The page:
Yes, cricket does exist in Brazil. In fact, Brazil finished third place last year in the South American Championship, held in Buenos Aires, with the home side, Argentina, coming first and Chile second. In Sao Paulo there are games every other Sunday, from March to early December, at the SPAC Club, Santo Amaro. Cricket is also played at the HSBC club in Curitiba, and will soom be restarting in Brasília.

Cricket in Brazil has a long history. The Rio Cricket club was founded in Niterói in 1872, and the São Paulo Athletic Club in 1882. It is even said that Emperor Dom Pedro II and family were constant visitors at cricket matches. But cricket hasn‘t really caught on in this football-loving nation for many reasons. Cricket is a more complex game, a talking game, where players chat about tactics all through the match; it can take a long long time – international “test” matches take five days and less important games a whole day; protective equipment and a flat pitch are also essential. Indeed, the early form of cricket played in the United States around 1800 developed into baseball as America moved west during the 19th century. Yet a simplified form of cricket – taco – is played in the streets by children. It seems so similar that it must have originated from cricket.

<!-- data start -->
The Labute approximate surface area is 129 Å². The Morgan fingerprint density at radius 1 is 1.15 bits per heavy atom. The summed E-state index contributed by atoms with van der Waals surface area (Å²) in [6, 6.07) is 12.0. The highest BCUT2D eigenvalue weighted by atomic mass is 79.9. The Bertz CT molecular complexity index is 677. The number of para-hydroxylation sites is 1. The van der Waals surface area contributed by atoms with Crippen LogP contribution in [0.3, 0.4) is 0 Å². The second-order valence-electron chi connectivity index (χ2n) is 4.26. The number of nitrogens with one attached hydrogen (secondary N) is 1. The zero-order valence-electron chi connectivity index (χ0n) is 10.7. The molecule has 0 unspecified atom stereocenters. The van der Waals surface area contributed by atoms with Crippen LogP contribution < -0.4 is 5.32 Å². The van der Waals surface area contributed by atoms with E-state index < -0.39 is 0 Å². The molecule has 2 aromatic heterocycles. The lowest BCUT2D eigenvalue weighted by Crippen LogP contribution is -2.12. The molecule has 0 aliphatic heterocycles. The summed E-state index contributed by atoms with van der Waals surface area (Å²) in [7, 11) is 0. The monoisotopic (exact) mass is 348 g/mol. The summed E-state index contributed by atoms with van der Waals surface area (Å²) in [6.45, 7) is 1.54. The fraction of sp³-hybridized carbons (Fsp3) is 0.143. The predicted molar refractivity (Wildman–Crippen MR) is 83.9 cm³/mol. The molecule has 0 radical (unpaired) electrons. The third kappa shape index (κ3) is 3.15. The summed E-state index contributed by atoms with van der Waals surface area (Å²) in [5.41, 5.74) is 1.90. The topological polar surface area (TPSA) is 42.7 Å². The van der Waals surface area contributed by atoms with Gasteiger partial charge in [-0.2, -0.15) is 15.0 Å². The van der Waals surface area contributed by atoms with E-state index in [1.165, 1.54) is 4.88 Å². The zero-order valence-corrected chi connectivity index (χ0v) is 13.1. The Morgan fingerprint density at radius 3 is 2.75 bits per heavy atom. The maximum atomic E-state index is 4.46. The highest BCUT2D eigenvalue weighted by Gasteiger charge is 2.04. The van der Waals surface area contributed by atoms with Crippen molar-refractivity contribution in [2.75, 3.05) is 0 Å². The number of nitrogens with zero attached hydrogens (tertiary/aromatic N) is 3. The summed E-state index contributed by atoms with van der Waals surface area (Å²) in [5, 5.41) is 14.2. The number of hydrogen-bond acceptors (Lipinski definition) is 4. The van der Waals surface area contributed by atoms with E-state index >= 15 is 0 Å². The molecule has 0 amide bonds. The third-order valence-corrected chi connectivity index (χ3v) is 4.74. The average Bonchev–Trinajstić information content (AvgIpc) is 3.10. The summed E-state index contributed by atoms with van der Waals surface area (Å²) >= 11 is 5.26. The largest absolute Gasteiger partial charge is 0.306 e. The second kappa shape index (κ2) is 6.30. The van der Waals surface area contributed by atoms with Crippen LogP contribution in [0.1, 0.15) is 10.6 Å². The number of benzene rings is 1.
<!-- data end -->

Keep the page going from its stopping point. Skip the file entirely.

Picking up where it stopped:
The Brits took cricket wherever they went. In Brazil cricket was played in Recife, Santos, at British owned mines in Minas Gerais, at the Vesty meat farm in Barretos, SP, and of course Rio de Janeiro and São Paulo. Now it is only played in São Paulo, Brasília, and
Curitiba.

But the Brits kept cricket to themselves. There has never been any active coaching scheme to attract young Brazilians. Things may change in the future as the International Cricket Committee (ICC) wants to make cricket into a worldwide game and is already having considerable success in countries like Malaysia, Kenya and Canada, and is now preparing to invest in the Americas.